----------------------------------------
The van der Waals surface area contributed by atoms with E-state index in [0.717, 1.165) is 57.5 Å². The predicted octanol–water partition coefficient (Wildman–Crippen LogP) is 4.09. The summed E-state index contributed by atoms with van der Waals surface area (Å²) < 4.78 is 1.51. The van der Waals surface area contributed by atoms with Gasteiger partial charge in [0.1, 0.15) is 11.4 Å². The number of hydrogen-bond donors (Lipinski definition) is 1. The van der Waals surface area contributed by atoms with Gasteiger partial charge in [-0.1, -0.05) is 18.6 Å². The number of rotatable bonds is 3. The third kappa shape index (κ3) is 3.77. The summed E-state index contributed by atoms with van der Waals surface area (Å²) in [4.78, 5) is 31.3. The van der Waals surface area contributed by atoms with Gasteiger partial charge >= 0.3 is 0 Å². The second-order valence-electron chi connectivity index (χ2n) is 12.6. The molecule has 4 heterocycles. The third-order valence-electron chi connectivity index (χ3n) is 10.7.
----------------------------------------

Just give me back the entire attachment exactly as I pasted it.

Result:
The van der Waals surface area contributed by atoms with E-state index in [0.717, 1.165) is 57.5 Å². The predicted octanol–water partition coefficient (Wildman–Crippen LogP) is 4.09. The summed E-state index contributed by atoms with van der Waals surface area (Å²) < 4.78 is 1.51. The van der Waals surface area contributed by atoms with Gasteiger partial charge in [0.1, 0.15) is 11.4 Å². The number of hydrogen-bond donors (Lipinski definition) is 1. The van der Waals surface area contributed by atoms with Gasteiger partial charge in [-0.1, -0.05) is 18.6 Å². The number of rotatable bonds is 3. The third kappa shape index (κ3) is 3.77. The summed E-state index contributed by atoms with van der Waals surface area (Å²) in [4.78, 5) is 31.3. The van der Waals surface area contributed by atoms with Gasteiger partial charge >= 0.3 is 0 Å². The second-order valence-electron chi connectivity index (χ2n) is 12.6. The molecule has 4 heterocycles. The third-order valence-electron chi connectivity index (χ3n) is 10.7.